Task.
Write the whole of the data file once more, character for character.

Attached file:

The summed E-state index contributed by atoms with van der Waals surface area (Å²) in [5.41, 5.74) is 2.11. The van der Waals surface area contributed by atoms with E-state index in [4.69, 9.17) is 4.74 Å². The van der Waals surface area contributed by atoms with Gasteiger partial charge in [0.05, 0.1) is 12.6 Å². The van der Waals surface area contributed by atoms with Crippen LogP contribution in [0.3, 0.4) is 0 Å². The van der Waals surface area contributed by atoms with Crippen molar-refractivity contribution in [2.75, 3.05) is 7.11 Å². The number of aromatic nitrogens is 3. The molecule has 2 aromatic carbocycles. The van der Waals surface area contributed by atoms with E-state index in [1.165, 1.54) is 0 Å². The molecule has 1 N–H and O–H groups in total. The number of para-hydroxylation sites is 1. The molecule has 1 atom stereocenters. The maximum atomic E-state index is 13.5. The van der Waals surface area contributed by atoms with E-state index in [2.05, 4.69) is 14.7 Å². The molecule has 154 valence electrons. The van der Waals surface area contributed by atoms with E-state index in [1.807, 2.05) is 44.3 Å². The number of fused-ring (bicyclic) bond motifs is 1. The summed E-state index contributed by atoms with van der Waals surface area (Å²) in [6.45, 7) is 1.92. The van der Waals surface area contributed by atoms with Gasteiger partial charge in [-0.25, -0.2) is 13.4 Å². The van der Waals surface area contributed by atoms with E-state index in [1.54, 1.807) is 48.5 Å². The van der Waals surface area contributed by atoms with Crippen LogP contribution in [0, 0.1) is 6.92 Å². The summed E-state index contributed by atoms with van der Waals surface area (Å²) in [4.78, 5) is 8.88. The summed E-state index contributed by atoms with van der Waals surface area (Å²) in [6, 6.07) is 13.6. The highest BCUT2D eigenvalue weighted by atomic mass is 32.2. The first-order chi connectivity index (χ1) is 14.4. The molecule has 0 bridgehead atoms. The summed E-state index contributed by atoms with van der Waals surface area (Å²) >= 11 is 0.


The summed E-state index contributed by atoms with van der Waals surface area (Å²) in [5.41, 5.74) is 2.11. The van der Waals surface area contributed by atoms with E-state index in [4.69, 9.17) is 4.74 Å². The van der Waals surface area contributed by atoms with Gasteiger partial charge in [0.05, 0.1) is 12.6 Å². The van der Waals surface area contributed by atoms with Crippen LogP contribution in [0.3, 0.4) is 0 Å². The van der Waals surface area contributed by atoms with Crippen molar-refractivity contribution in [2.75, 3.05) is 7.11 Å². The number of aromatic nitrogens is 3. The molecule has 2 aromatic carbocycles. The van der Waals surface area contributed by atoms with E-state index in [1.165, 1.54) is 0 Å². The molecule has 1 N–H and O–H groups in total. The number of para-hydroxylation sites is 1. The molecule has 1 atom stereocenters. The maximum atomic E-state index is 13.5. The van der Waals surface area contributed by atoms with E-state index in [2.05, 4.69) is 14.7 Å². The molecule has 154 valence electrons. The van der Waals surface area contributed by atoms with E-state index in [1.807, 2.05) is 44.3 Å². The number of fused-ring (bicyclic) bond motifs is 1. The summed E-state index contributed by atoms with van der Waals surface area (Å²) in [6.45, 7) is 1.92. The van der Waals surface area contributed by atoms with Gasteiger partial charge in [-0.25, -0.2) is 13.4 Å². The van der Waals surface area contributed by atoms with E-state index in [1.54, 1.807) is 48.5 Å². The van der Waals surface area contributed by atoms with Crippen LogP contribution in [0, 0.1) is 6.92 Å². The summed E-state index contributed by atoms with van der Waals surface area (Å²) in [4.78, 5) is 8.88. The summed E-state index contributed by atoms with van der Waals surface area (Å²) in [6, 6.07) is 13.6. The highest BCUT2D eigenvalue weighted by atomic mass is 32.2. The first-order chi connectivity index (χ1) is 14.4. The molecule has 0 bridgehead atoms. The summed E-state index contributed by atoms with van der Waals surface area (Å²) >= 11 is 0.